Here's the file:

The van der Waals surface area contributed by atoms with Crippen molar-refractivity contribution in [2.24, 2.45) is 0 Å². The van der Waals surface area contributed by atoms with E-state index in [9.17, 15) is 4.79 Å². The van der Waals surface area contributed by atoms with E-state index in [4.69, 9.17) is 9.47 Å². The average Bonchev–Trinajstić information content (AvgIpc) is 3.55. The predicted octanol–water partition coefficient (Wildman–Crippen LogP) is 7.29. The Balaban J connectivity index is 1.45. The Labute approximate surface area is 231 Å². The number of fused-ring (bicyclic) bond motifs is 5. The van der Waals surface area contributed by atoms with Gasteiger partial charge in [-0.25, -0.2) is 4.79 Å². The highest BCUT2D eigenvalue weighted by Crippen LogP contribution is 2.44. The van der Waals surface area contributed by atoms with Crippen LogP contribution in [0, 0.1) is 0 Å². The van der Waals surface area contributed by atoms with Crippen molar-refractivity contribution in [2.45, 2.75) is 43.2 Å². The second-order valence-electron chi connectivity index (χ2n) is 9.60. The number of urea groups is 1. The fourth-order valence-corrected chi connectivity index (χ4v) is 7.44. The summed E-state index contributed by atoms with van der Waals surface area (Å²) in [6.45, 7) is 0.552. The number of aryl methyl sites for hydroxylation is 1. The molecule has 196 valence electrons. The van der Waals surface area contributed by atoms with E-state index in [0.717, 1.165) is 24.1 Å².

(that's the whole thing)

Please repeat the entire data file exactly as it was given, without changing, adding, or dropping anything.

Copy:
The van der Waals surface area contributed by atoms with Crippen molar-refractivity contribution in [2.24, 2.45) is 0 Å². The van der Waals surface area contributed by atoms with E-state index in [9.17, 15) is 4.79 Å². The van der Waals surface area contributed by atoms with E-state index in [4.69, 9.17) is 9.47 Å². The average Bonchev–Trinajstić information content (AvgIpc) is 3.55. The predicted octanol–water partition coefficient (Wildman–Crippen LogP) is 7.29. The Balaban J connectivity index is 1.45. The Labute approximate surface area is 231 Å². The number of fused-ring (bicyclic) bond motifs is 5. The van der Waals surface area contributed by atoms with Gasteiger partial charge in [-0.25, -0.2) is 4.79 Å². The highest BCUT2D eigenvalue weighted by Crippen LogP contribution is 2.44. The van der Waals surface area contributed by atoms with Crippen LogP contribution in [0, 0.1) is 0 Å². The van der Waals surface area contributed by atoms with Crippen molar-refractivity contribution in [2.45, 2.75) is 43.2 Å². The second-order valence-electron chi connectivity index (χ2n) is 9.60. The number of urea groups is 1. The fourth-order valence-corrected chi connectivity index (χ4v) is 7.44. The summed E-state index contributed by atoms with van der Waals surface area (Å²) in [6.45, 7) is 0.552. The number of aryl methyl sites for hydroxylation is 1. The molecule has 196 valence electrons. The van der Waals surface area contributed by atoms with E-state index in [0.717, 1.165) is 24.1 Å².